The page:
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Four Ways to Solve Your Hinge Protection Problem

[See our new line of hinge protection finger guards in Accessories.]

“£20k fine for council after boy, 6, loses fingertips on school gates…” that was the headline on the Manchester Evening News in April 2014.  Although the child survived, he now has “reduced use of his hand and amputation injuries.”  Making matters worse, the risk assessment in place at the time advised staff to be vigilant, but simple plastic hinge guards could have been installed with little cost and prevented the accident.  Incidents like this are still occurring all too frequently. 

Fortunately, five years on, the industry has greatly improved in identifying and providing guidance on how to address this often-overlooked issue.  The best time to consider solving your hinge protection problem is whilst installing an automated swing gate, or retro-fitting automation to an existing gate.

According to DHF, “reducing gaps at the hinge area can generate a very high force.  Access to a reducing gap at a hinge area is possible from a variety of directions.”

In this article we highlight the four best ways protect against these reducing gaps.

  1. Design out the hazard

The first question to ask, especially during the initial installation of a gate, is “can the hazard be avoided by safer hinge design?”  Figure 1 shows a problematic, yet typical, gate installation.  In the bird’s eye view, you can see the hazard highlighted in the “trap area.”

Figure 1:


 
Reducing gaps at the hinge area should be avoided by safe design wherever possible.  Safe design hinge criteria should be:

  1. Less than 4mm or more than 25mm of gap
  2. A maximum gap-change of 20% is permissible only when the constant gap is larger than 25mm, but less than 100mm. This means the only parts of the body that will fit in the gap will not be injured by a 20% reduction.

Figure 2 shows how the hinge could be moved to the corner of the gate post to eliminate the trap area altogether, obviating the need for additional hinge protection measures - so long as any of the gaps or gap-changes fall within the guidelines above.

Figure 2:

Sometimes, it’s simply not possible to “design out” the hinge hazard, especially if working with an existing gate installation.  In which case, one or more of the following measures should be applied.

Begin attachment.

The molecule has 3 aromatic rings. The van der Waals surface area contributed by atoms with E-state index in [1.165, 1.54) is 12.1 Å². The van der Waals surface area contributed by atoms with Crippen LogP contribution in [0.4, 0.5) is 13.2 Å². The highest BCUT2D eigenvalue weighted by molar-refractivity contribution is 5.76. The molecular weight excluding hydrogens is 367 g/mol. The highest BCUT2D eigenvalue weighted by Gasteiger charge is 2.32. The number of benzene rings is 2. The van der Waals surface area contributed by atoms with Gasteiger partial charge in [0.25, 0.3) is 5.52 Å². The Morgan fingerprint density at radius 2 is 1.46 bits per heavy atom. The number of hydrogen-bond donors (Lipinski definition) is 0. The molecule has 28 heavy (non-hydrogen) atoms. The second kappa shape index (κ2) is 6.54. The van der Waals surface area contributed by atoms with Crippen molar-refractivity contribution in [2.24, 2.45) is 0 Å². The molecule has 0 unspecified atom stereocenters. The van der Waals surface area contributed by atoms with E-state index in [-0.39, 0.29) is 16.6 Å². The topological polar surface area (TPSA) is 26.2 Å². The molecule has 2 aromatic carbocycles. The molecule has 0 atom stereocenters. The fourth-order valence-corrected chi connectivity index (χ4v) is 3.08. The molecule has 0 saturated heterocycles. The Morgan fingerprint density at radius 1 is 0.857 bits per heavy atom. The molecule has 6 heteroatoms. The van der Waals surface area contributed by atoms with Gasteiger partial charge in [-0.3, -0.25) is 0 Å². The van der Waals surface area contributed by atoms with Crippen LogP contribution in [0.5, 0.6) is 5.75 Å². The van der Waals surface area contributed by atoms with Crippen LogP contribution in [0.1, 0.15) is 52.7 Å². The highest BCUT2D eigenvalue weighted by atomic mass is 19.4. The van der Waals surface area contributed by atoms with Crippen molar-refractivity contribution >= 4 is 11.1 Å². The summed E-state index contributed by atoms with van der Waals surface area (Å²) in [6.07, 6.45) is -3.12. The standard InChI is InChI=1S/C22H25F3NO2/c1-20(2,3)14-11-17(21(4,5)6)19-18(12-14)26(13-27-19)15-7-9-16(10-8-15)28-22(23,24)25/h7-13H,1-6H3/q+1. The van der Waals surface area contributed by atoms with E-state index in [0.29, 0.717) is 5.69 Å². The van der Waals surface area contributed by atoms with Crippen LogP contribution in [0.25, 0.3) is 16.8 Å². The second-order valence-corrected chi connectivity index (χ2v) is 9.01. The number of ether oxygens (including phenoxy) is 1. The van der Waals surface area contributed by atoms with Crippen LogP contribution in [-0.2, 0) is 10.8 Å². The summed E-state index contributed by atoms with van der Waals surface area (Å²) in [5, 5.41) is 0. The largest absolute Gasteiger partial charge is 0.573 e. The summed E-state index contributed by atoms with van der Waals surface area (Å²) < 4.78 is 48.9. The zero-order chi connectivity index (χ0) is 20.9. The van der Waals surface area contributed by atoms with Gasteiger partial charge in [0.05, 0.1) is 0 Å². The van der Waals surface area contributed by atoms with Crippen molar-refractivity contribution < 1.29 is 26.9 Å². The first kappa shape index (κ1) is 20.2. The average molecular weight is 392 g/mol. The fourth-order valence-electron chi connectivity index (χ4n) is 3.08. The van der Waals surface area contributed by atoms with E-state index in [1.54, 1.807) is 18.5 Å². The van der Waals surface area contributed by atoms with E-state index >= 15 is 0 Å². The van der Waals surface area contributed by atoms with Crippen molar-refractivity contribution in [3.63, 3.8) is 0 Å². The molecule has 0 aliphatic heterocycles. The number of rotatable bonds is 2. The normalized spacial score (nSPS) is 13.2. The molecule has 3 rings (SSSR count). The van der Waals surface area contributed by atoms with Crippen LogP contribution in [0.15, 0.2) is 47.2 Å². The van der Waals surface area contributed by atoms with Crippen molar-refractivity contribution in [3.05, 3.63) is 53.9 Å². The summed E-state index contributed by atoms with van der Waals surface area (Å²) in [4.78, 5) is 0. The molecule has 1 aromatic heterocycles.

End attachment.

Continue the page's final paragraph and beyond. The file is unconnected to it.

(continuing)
1. Hold-to-run

When a gate is operated via “hold-to-run” device, the safety is in the hands of human control.  The gate or barrier should only move when sustained pressure is applied to the activation device such as a key switch or similar.  Per DHF standard guidelines, “the leaf should not travel more than 100mm on release of the activation device and activation should only be possible in such a position that allows full, direct and permanent real-time view of the gate leaf movement and ensures that the person controlling the gate or barrier is not in a hazardous position.”  This should be performed by a trained user, and video cameras are not sufficient – the user must physically see the gate movement during operation. Key switches are commonly used to prevent untrained users accessing the controls.  

Figure 3 shows an example of a “hold-to-run” device that could be used to operate automatic and powered gates to address hinge hazards.

Figure 3

  1. Mechanical Hinge Guards

There are a variety of these types of solutions available on the market today.  They provide a low-tech and cost-efficient solution for hinge protection.

Fixed hinge guards could not be simpler (figures 4,5): a strip of EPDM or TPV flexible rubber-like material is clamped by two pieces of aluminium to the surface of the gate or piers. This shields the hinge and prevents people from getting hands or fingers trapped in this closing space. The great advantage is how simply and reliably it solves a problem that could only be remedied by the costly re-manufacture of the gate hinges.

Figure 4:

Available in varying size options or on a roll they can be easily cut to size on site and quickly and easily fitted to almost any swing gate installation. These systems fit butt-hinged or centre-pivot doors and gates and are suited to demanding commercial and industrial environments.

These flexible guards should be durable, cover the entire hazard, and be robust enough to ensure they do not fold into the reducing gap. They will also need to be removable by key or tool for inspection and maintenance of hinges within the guarded space.

Figure 5:

  1. Safety Edges

Safety edges (figure 6) can be utilised to protect any reducing gaps on your gate and, unlike a mechanical guarding solution, are fully monitored should there be any issue with vandalism/mechanical damage or in the event an edge should fail for any reason. Safety edges are available in sizes from 8mm upwards and offer a neat, fully monitored hinge protection solution, albeit at a slightly higher cost to a mechanical solution.

Figure 6 (BBC Bircher Smart Access’ S-Coverline safety edge shown):

 

Don’t be left exposed to potential legal action: when dealing with gates and doors, always pay attention to any reducing gaps in the hinge area.  If you see any potential hazards, using one of the four solutions listed above should help reduce your liability (always follow risk assessment recommendations). 

Questions? Chat live, call 01691 65510, or email sales@in2access.co.uk

[See our new line of hinge protection finger guards in Accessories.]



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